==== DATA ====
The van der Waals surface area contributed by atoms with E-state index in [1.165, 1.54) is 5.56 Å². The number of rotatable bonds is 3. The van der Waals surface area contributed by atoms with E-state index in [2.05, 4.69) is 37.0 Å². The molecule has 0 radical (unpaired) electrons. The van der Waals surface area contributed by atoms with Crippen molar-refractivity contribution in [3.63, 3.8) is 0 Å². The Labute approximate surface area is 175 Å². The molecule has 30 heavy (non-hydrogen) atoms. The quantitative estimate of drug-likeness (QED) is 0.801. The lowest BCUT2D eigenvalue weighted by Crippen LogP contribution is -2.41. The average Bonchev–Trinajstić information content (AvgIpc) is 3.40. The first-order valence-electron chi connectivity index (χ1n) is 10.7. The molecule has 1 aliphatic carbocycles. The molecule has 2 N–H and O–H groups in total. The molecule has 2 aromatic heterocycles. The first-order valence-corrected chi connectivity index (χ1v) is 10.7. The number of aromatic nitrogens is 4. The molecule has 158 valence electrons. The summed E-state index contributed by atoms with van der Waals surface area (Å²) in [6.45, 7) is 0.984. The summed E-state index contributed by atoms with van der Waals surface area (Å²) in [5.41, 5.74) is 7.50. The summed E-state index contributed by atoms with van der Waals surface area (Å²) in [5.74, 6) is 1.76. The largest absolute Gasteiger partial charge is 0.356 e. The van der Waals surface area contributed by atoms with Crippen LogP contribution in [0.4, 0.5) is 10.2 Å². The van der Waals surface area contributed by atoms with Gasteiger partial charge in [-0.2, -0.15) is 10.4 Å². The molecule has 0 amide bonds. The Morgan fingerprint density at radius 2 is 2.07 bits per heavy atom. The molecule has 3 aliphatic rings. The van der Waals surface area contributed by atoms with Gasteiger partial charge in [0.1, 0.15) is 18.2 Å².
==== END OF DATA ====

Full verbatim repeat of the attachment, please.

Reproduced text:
The van der Waals surface area contributed by atoms with E-state index in [1.165, 1.54) is 5.56 Å². The number of rotatable bonds is 3. The van der Waals surface area contributed by atoms with E-state index in [2.05, 4.69) is 37.0 Å². The molecule has 0 radical (unpaired) electrons. The van der Waals surface area contributed by atoms with Crippen molar-refractivity contribution in [3.63, 3.8) is 0 Å². The Labute approximate surface area is 175 Å². The molecule has 30 heavy (non-hydrogen) atoms. The quantitative estimate of drug-likeness (QED) is 0.801. The lowest BCUT2D eigenvalue weighted by Crippen LogP contribution is -2.41. The average Bonchev–Trinajstić information content (AvgIpc) is 3.40. The first-order valence-electron chi connectivity index (χ1n) is 10.7. The molecule has 1 aliphatic carbocycles. The molecule has 2 N–H and O–H groups in total. The molecule has 2 aromatic heterocycles. The first-order valence-corrected chi connectivity index (χ1v) is 10.7. The number of aromatic nitrogens is 4. The molecule has 158 valence electrons. The summed E-state index contributed by atoms with van der Waals surface area (Å²) in [6.45, 7) is 0.984. The summed E-state index contributed by atoms with van der Waals surface area (Å²) in [5.41, 5.74) is 7.50. The summed E-state index contributed by atoms with van der Waals surface area (Å²) in [5.74, 6) is 1.76. The largest absolute Gasteiger partial charge is 0.356 e. The van der Waals surface area contributed by atoms with Crippen LogP contribution in [0.4, 0.5) is 10.2 Å². The van der Waals surface area contributed by atoms with Gasteiger partial charge in [-0.2, -0.15) is 10.4 Å². The molecule has 0 amide bonds. The Morgan fingerprint density at radius 2 is 2.07 bits per heavy atom. The molecule has 3 aliphatic rings. The van der Waals surface area contributed by atoms with Gasteiger partial charge in [0.1, 0.15) is 18.2 Å².